Do Characters Dream of Left-Justified Sheep? (Part Two)

In a procession, characters in the style of Ancient Greek dress, with various ancient weapons, walk in an etching.

How can you avoid bad dream-writing? Part One of this post appeared on Monday.

All right, let’s talk about the good things dreams can do for your writing process. Let’s have some nice dreams.

Real-ize Your Dream

 Have you ever used a dream as inspiration for writing? George Saunders did this in “Pastoralia,” which, as he puts it, “came out of a dream I had, in which I was wearing a loincloth while trying to get a fax machine to work, while my coworker snarled at me and belligerently filed her nails, and also, we were in a cave.”

Now, an easy way to turn this dream into story would be to maintain the line between dream and waking life. A character could have a crazy dream and wake up in his cubicle wearing a loincloth. The cave could be symbolic. The tone could be slapstick—Loincloths AND fax machines? Ha!

But Saunders takes a risk: he invents a setting in which loincloth and fax machine co-exist in a credibly real world. Amidst absurd juxtapositions, he creates conflicts that are recognizably, painfully mundane. His dream’s snarling co-worker becomes Janet, a character whose hilarious belligerence undermines the narrator’s corporate fealty. As tensions rise, everything depends upon that fax machine—and for that matter, the loincloth. (Note: Disclosing more about this story would ruin for you the pleasure of recognizing, about three sections in, its location.)

So, don’t dismiss as unworkable that nutty dream you logged in your “dream journal.” Oh by the way, do you keep a dream journal? Perhaps it’s time you did.

Donate Your Dreams (Even the Nice Ones)

Now, let me tell you about my dreams…no wait! This is purposeful! Here are two dreams I donated to my characters, in hopes that you might find ways to do so, too.

The title story of my collection takes place after a couple’s harrowing pregnancies, and in it, a character recounts one of my own childhood dreams: “Paul told [his wife] about a dream when he was four years old and his mom was pregnant. He understood babies involved love and an egg, so he dreamt that his dad kissed his mom, and when she opened her mouth, there it was, on her tongue, like a pink jellybean. The egg. His dad had given it to his mom through kissing, and she would swallow it and sprout his sister.” Donating this dream to the husband, Paul, allowed me to show how this couple once connected (they’re divorcing) and contrasted their complicated present with a simpler past.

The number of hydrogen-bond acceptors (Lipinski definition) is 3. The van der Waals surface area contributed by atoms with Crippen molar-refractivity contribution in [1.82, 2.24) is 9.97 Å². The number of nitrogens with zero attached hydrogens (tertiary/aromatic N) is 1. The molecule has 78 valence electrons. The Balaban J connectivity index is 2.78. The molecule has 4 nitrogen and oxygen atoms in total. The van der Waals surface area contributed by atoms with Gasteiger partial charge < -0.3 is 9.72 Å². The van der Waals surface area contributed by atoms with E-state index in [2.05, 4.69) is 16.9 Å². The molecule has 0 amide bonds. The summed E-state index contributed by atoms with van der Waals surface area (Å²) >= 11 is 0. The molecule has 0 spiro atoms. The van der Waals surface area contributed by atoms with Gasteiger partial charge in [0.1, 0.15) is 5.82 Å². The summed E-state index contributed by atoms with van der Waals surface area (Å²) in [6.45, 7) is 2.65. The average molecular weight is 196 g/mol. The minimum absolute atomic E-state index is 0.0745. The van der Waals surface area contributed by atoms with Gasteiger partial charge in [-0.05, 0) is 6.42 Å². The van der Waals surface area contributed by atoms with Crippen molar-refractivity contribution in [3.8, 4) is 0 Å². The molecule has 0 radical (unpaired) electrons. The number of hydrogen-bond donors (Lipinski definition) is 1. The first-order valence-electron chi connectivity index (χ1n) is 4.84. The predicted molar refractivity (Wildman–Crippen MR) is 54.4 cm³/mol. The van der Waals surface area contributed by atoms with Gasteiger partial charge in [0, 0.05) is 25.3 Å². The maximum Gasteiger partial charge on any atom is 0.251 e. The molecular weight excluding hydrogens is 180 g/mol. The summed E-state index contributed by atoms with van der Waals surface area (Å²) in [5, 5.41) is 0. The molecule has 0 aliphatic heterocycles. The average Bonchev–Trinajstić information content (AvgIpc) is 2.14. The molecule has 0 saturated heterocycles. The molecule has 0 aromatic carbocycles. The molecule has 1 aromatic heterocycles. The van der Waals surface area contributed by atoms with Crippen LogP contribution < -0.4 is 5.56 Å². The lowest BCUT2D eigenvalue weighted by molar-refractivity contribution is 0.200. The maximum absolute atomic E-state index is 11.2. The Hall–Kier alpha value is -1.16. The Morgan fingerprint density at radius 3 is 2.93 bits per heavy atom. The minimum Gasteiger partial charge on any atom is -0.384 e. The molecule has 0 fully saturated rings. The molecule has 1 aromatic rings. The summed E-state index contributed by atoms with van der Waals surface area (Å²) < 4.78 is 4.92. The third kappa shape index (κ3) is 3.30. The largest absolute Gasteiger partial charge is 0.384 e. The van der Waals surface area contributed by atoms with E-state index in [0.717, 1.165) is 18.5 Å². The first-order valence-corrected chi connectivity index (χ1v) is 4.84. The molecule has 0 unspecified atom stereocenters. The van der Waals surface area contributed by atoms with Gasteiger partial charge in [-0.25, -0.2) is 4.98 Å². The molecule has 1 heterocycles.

More recently, I awoke in a great mood after a “reception-line” kind of dream: in it, I’d encountered seemingly every person I’d ever met, and everyone was glad to see me. Such a dream was clearly useful for one of my novel-in-progress’s characters, a new U.S. immigrant, to reveal her plentiful life in another country and provide contrast with her present setting, which is foreign, dreary, and controlled. I also wanted her to wake up in a mood good enough to send her into action.

Overall, to my surprise, it’s my happy dreams that generate the most complex character development. I’d also never considered using a childhood dream until the opportunity arose. So when you’re picking through heaps of your dreams-to-donate, consider the brights along with the darks—as well as the sizes you’ve outgrown.

Some Literary Aspirations

Still looking for purpose in your literary dreams? Once again, let’s go to the texts.

Dream Memory. Early in the dystopian novel The Handmaid’s Tale, Margaret Atwood presents the narrator’s last moments with her daughter in an agonizing dream. All told, it’s about one page of vivid, whirling sentences that wallop the reader with the narrator’s helplessness. Using a dream-that-actually-happened, Atwood furnishes a backstory that both delimits the narrator’s despair and, eventually, powers up her will to survive.

Dream Reflection. Edwidge Danticat intertwines memory and dream in her novel about the 1937 Haitian massacre, The Farming of Bones. The novel is partitioned into alternating chapters: short chapters of memory/dream featuring loved ones the narrator, Amabelle, has lost; and longer chapters where time moves horrifyingly forward. Without these reflective, dream-filled chapters, Amabelle’s interior life—her humanity despite the forces denying it—would disappear.

Dream Guilt and Regret. Dan Chaon’s story collections, particularly his newest, Stay Awake, depict characters with guilty consciousnesses, secrets, and dreams that buzz along the corners of the waking world until reality burns down—often by the main characters’ own hands (see, for example, “The Bees”).

Dream Catcher. In Anthony Doerr’s short story “The Hunter’s Wife,” a hunter is married to a woman who, with a touch, can unlock the dreams of hibernating ladybugs and dying humans. The visions in this story are wondrous and, not surprisingly, divisive.

Oh, perchance to dream! Do tell: What writer’s dream scenes do you admire? And how does your writing dream?

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